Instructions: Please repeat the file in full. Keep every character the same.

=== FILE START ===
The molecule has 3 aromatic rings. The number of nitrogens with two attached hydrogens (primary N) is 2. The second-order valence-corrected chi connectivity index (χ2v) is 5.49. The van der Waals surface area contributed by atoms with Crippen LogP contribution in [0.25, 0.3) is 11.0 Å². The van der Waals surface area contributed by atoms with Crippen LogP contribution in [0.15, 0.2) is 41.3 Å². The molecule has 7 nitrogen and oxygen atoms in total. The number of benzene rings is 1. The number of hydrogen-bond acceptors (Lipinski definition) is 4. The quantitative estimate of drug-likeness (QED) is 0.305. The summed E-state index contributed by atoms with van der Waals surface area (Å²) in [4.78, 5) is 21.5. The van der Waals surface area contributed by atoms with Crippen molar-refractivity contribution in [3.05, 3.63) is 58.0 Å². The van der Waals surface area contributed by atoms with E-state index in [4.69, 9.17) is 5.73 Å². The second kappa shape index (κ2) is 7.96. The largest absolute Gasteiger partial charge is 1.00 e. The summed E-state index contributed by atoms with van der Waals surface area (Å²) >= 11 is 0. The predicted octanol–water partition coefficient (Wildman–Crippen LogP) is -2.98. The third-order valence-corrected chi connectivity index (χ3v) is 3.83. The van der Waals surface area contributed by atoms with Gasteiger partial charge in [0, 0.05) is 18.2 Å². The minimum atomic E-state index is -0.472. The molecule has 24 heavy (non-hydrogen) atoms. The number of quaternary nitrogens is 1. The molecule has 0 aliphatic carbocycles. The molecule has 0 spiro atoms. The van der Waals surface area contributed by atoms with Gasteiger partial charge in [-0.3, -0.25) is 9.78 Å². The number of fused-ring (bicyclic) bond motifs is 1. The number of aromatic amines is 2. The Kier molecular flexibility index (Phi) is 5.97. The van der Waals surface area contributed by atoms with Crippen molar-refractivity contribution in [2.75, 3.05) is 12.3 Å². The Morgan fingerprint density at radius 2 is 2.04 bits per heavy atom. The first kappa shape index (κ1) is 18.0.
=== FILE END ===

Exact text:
The molecule has 3 aromatic rings. The number of nitrogens with two attached hydrogens (primary N) is 2. The second-order valence-corrected chi connectivity index (χ2v) is 5.49. The van der Waals surface area contributed by atoms with Crippen LogP contribution in [0.25, 0.3) is 11.0 Å². The van der Waals surface area contributed by atoms with Crippen LogP contribution in [0.15, 0.2) is 41.3 Å². The molecule has 7 nitrogen and oxygen atoms in total. The number of benzene rings is 1. The number of hydrogen-bond acceptors (Lipinski definition) is 4. The quantitative estimate of drug-likeness (QED) is 0.305. The summed E-state index contributed by atoms with van der Waals surface area (Å²) in [4.78, 5) is 21.5. The van der Waals surface area contributed by atoms with Crippen molar-refractivity contribution in [3.05, 3.63) is 58.0 Å². The van der Waals surface area contributed by atoms with E-state index in [4.69, 9.17) is 5.73 Å². The second kappa shape index (κ2) is 7.96. The largest absolute Gasteiger partial charge is 1.00 e. The summed E-state index contributed by atoms with van der Waals surface area (Å²) >= 11 is 0. The predicted octanol–water partition coefficient (Wildman–Crippen LogP) is -2.98. The third-order valence-corrected chi connectivity index (χ3v) is 3.83. The van der Waals surface area contributed by atoms with Gasteiger partial charge in [0, 0.05) is 18.2 Å². The minimum atomic E-state index is -0.472. The molecule has 24 heavy (non-hydrogen) atoms. The number of quaternary nitrogens is 1. The molecule has 0 aliphatic carbocycles. The molecule has 0 spiro atoms. The van der Waals surface area contributed by atoms with Gasteiger partial charge in [-0.3, -0.25) is 9.78 Å². The number of fused-ring (bicyclic) bond motifs is 1. The number of aromatic amines is 2. The Kier molecular flexibility index (Phi) is 5.97. The van der Waals surface area contributed by atoms with Crippen molar-refractivity contribution in [2.75, 3.05) is 12.3 Å². The Morgan fingerprint density at radius 2 is 2.04 bits per heavy atom. The first kappa shape index (κ1) is 18.0.